Nick Cave has addressed some of the criticism he received over his decision to perform two shows with The Bad Seeds in Tel Aviv, Israel, last year.
After announcing the concerts, Cave received an email from Brian Eno – a longtime advocate of the Boycott, Divestment and Sanctions campaign against Israel’s occupation of Palestinian land – to reconsider the decision.
And after receiving a number of messages from fans about the subject on his Red Hand Files website (opens in new tab), Cave decided to publish the email he sent to Eno, in which he stated that part of his reason for playing in the country was as a “principled stand against those who wish to bully, shame and silence musicians.”
Cave says: “Clearly the decision for The Bad Seeds to play in Israel is contentious for some people. But to be clear on this: I do not support the current government in Israel, yet do not accept that my decision to play in the country is any kind of tacit support for that government’s policies.
“Nor do I condone the atrocities that you have described; nor am I ignorant of them.
“I am aware of the injustices suffered by the Palestinian population, and wish, with all people of good conscience, that their suffering is ended via a comprehensive and just solution, one that involves enormous political will on both sides of the equation.
“As you know, I have done a considerable amount of work for Palestine through the Hoping Foundation (opens in new tab), raising personally around £150,000 for the children of Palestine, so in a sense, I have already played the other side.”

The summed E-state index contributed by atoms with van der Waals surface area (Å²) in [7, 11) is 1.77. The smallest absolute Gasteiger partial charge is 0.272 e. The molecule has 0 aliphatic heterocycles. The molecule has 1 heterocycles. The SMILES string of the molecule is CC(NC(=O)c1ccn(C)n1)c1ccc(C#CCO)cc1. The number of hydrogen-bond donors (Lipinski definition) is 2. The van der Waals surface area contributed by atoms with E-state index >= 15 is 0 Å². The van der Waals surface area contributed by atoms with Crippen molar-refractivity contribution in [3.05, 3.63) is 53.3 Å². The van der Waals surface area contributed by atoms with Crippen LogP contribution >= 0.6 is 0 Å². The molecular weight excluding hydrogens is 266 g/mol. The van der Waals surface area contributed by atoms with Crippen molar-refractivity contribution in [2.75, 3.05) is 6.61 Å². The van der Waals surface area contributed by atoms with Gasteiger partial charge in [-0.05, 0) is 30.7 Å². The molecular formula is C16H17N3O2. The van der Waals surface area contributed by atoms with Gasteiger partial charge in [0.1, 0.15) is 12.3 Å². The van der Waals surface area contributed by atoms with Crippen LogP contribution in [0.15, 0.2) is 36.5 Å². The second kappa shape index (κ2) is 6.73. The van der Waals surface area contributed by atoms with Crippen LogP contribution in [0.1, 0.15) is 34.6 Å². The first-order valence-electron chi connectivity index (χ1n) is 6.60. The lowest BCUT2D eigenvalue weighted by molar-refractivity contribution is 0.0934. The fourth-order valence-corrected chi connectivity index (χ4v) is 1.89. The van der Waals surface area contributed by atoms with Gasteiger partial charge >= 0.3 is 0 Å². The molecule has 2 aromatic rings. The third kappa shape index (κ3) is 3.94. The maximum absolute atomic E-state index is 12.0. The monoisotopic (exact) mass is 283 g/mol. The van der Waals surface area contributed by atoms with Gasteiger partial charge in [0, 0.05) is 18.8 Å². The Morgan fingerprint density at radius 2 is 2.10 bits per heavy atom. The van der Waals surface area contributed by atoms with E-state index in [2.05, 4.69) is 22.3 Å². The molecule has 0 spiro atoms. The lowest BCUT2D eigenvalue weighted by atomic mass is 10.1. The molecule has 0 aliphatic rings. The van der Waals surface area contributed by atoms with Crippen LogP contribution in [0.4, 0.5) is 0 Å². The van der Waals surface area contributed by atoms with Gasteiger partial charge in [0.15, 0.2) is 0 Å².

Cave says that he does not support the Boycott, Divestments and Sanctions movement and reports that the cultural boycott of Israel is “cowardly and shameful.”
He adds: “In fact, this is partly the reason I am playing Israel – not as support for any particular political entity but as a principled stand against those who wish to bully, shame and silence musicians.
“I don’t intend to engage in a detailed discussion as to how the boycott of Israel can be seen to be anti-Semitic at heart and, furthermore, does not work – rather, it risks further entrenching positions in Israel in opposition to those you support – but even the estimable Noam Chomsky considers the BDS as lacking legitimacy and inherently hypocritical.
“What we actually have here is a fundamental difference of opinion as to what the purpose of music is.”
Cave says that rather than boycott the country, a more powerful statement could be made if Eno visited Israel and told the “press and the Israeli people how you feel about their current regime.”
He adds: “Then do a concert on the understanding that the purpose of your music was to speak to the Israeli people’s better angels. That would have a much greater effect than a boycott.
“Now imagine if the 1200 UK artists who signed your list did the same thing. Perhaps the Israelis would respond in a wholly different way than they would to just yet more age-old rejectionism.”
Following the email, Cave adds that Eno is one of his heroes and was influential to himself and his friends, but concludes: “How far must we have strayed from the transformative nature of music to feel justified in weaponising music and using it to punish ordinary Israeli citizens for the actions of their government?
“Furthermore, what has brought us to the point where certain musicians feel it is ethically sound to use forms of coercion and intimidation, in the form of ‘open’ letters, on fellow musicians who don’t agree with their point of view?”
In July this year, Roger Waters slammed “whining” Thom Yorke and Radiohead over their decision to play in Tel Aviv (opens in new tab).